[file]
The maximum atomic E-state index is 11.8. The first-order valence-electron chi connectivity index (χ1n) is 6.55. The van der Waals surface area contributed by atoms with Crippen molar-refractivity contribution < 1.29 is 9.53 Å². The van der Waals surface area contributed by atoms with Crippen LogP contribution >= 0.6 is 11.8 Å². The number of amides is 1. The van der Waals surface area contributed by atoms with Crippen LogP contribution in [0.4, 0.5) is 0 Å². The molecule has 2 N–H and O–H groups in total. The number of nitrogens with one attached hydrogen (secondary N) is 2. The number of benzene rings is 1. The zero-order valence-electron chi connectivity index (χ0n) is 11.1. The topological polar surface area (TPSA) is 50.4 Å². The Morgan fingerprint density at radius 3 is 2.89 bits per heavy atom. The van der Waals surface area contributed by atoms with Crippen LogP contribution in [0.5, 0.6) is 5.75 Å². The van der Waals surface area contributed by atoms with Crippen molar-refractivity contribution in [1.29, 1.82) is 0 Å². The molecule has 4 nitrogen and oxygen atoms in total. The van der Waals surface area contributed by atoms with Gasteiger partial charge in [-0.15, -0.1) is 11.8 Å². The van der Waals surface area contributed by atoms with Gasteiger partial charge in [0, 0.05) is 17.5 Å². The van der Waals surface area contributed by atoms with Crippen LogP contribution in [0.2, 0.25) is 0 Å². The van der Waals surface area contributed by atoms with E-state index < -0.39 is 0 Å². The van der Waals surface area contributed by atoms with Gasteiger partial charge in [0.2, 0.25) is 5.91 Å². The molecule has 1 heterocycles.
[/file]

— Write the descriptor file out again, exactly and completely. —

The maximum atomic E-state index is 11.8. The first-order valence-electron chi connectivity index (χ1n) is 6.55. The van der Waals surface area contributed by atoms with Crippen molar-refractivity contribution < 1.29 is 9.53 Å². The van der Waals surface area contributed by atoms with Crippen LogP contribution >= 0.6 is 11.8 Å². The number of amides is 1. The van der Waals surface area contributed by atoms with Crippen LogP contribution in [0.4, 0.5) is 0 Å². The molecule has 2 N–H and O–H groups in total. The number of nitrogens with one attached hydrogen (secondary N) is 2. The number of benzene rings is 1. The zero-order valence-electron chi connectivity index (χ0n) is 11.1. The topological polar surface area (TPSA) is 50.4 Å². The Morgan fingerprint density at radius 3 is 2.89 bits per heavy atom. The van der Waals surface area contributed by atoms with Crippen LogP contribution in [0.5, 0.6) is 5.75 Å². The van der Waals surface area contributed by atoms with Crippen molar-refractivity contribution in [1.29, 1.82) is 0 Å². The molecule has 4 nitrogen and oxygen atoms in total. The van der Waals surface area contributed by atoms with Gasteiger partial charge in [-0.15, -0.1) is 11.8 Å². The van der Waals surface area contributed by atoms with Gasteiger partial charge in [0, 0.05) is 17.5 Å². The van der Waals surface area contributed by atoms with Crippen LogP contribution in [0.2, 0.25) is 0 Å². The van der Waals surface area contributed by atoms with E-state index < -0.39 is 0 Å². The van der Waals surface area contributed by atoms with Gasteiger partial charge in [0.2, 0.25) is 5.91 Å². The molecule has 1 heterocycles.